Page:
Perhaps many have forgotten the kidnap-murder of several students who ventured into northern Mexico some years ago - Satanists had used them as victims in their satanic rituals. Horror stories of animal evisceration and even human sacrifice have hit the news in recent times.
So why do professing "Christian" people indulge in such a ghoulish, obviously pagan practice? Actually, most excuse it as "just harmless fun," and justify festooning their homes with symbols of devils and demons on the basis of culture - isn't everyone doing it?
In his book, Hallowe'en Through Twenty Centuries, Ralph Linton said,
"The American celebration rests upon Scottish and Irish folk customs which can be traced in direct line from pre-Christian times. Although Halloween (sic) has become a night of rollicking fun, superstitious spells, and eerie games which people take only half seriously, its beginnings were quite otherwise. The earliest Halloween (sic) celebrations were held by the Druids in honor of Samhain, [Satan] lord of the dead, whose festival fell on November 1st" (Ibid. p. 4).
God commands His people,
"There shall not be found among you any one that makes his son or his daughter to pass through the fire, or that uses divination, or an observer of times, or an enchanter, or a witch, Or a charmer, or a consulter with familiar spirits, or a wizard, or a necromancer [one who supposedly foretells the future by consulting with the dead]. For all that do these things are an abomination unto the Lord..." (Deut. 18:10-12).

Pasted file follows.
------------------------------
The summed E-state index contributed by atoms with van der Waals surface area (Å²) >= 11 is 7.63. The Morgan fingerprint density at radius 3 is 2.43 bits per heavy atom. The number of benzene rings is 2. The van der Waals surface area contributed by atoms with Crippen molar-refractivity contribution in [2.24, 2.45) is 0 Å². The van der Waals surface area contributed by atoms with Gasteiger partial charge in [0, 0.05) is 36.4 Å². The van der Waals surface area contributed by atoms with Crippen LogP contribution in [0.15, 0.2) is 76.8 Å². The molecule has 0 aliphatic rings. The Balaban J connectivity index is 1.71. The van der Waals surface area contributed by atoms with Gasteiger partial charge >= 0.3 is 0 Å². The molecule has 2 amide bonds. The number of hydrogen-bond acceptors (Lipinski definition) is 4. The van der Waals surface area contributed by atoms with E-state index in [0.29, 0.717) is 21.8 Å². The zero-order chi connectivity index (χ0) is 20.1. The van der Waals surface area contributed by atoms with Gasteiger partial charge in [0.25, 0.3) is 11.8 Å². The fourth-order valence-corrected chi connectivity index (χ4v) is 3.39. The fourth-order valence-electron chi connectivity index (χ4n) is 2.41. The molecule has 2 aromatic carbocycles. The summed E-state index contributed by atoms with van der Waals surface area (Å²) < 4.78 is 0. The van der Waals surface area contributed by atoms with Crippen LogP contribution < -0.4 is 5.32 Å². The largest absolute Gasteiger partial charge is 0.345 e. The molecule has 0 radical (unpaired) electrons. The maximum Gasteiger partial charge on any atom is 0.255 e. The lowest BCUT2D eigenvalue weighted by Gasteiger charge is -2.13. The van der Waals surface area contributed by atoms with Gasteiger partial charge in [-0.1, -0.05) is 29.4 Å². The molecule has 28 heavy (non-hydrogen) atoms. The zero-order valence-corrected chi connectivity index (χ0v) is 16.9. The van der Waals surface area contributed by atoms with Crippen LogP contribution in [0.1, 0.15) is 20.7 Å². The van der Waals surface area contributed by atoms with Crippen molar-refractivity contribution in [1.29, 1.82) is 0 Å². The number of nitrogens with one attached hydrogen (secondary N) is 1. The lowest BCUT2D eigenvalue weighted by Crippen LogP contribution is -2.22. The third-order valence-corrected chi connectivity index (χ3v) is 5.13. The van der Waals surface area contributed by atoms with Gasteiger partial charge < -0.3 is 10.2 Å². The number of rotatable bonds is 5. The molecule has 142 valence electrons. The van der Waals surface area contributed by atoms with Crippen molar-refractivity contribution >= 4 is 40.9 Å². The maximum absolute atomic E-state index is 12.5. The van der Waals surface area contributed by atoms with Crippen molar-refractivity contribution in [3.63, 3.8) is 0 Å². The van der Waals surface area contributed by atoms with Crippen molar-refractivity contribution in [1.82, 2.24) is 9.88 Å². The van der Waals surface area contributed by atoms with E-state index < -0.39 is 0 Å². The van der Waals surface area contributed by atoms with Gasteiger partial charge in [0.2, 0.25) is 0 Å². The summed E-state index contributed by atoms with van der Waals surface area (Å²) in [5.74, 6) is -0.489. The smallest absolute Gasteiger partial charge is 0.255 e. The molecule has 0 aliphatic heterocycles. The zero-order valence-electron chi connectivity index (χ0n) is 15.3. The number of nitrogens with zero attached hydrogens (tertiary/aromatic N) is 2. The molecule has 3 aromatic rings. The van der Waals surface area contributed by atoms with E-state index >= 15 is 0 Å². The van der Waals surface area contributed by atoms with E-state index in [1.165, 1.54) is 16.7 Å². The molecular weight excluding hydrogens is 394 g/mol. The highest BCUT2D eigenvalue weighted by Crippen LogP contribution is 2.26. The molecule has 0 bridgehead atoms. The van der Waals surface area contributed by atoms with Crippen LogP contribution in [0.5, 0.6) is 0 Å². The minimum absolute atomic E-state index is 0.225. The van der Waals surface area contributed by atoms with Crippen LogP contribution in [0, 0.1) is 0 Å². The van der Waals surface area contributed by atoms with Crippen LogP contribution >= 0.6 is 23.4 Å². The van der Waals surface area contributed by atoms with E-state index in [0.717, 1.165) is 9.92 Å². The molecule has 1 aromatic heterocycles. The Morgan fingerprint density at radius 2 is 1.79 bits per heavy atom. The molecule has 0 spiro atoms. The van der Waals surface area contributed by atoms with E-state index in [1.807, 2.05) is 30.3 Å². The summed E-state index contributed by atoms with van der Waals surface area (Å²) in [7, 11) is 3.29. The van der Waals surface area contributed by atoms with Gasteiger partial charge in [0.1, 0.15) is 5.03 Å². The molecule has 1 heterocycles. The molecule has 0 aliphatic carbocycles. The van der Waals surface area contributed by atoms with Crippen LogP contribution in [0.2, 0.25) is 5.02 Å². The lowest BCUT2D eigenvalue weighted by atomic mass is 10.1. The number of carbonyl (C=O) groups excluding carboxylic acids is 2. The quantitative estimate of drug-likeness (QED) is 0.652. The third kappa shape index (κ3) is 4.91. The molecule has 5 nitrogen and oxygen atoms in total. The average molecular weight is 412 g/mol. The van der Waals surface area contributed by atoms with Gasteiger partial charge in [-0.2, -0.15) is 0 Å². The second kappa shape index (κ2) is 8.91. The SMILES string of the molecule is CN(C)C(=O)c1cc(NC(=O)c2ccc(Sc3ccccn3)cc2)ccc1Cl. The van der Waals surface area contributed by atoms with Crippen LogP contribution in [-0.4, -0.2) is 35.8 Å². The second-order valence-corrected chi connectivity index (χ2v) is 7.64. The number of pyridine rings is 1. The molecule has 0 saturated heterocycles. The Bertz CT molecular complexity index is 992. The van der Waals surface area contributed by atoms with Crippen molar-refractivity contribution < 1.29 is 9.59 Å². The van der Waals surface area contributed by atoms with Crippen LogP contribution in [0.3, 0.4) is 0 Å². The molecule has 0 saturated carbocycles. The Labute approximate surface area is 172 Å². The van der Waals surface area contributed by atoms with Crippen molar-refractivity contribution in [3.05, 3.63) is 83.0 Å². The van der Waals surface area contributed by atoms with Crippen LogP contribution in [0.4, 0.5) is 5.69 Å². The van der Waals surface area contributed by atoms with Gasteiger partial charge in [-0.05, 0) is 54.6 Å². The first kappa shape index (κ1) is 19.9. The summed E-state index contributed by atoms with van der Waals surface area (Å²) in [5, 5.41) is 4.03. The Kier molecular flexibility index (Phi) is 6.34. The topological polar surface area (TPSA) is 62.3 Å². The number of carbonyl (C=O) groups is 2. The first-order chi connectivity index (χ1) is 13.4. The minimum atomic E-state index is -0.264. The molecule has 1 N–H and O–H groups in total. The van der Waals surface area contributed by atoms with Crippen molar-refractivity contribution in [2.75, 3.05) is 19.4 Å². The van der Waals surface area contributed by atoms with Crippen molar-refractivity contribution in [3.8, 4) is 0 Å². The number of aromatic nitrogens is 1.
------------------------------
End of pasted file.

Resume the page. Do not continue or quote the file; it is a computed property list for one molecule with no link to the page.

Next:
God tells us:
"Learn NOT the way of the heathen. . . Come out from among them, and be ye separate . . . Love not the world, neither the things that are in the world. If any man love the world, the love of the Father is not in him " (I John 2:15).
No true Christian with common sense, and a desire to OBEY God, would ever be involved in a hideous "celebration" of Satan, demons, witches, and death. Of course, if there is no God, it doesn't make any difference. But God does exist, and God clearly labels indulging in such demonic, evil, Satanic practices as a heinous sin.
No wonder Hallowe'en is the most important day of the year to the various Satanist organizations in the U.S. and around the world. Witches gather in their "covens"; animal eviscerations occur, and, horribly, it is known that some kidnapped children have been used as human sacrifices by devil worshipers.
Hallowe'en is condemned by God, and should be avoided by anyone who truly believes in the sacred Word of God, and who worships Jesus Christ as the Savior.
I never dreamed I would be handling the pros and cons about Halloween again this year. I know we had a lot of controversy last year. Please no fighting this year. Stay calm. If participating in any Halloween events, I certainly recommend that Christian kids and Christian parents use costumes other that those depicting satanic characters. Our church has a party for the kids and costumes are bible characters, angels and the like. Jim - Moderator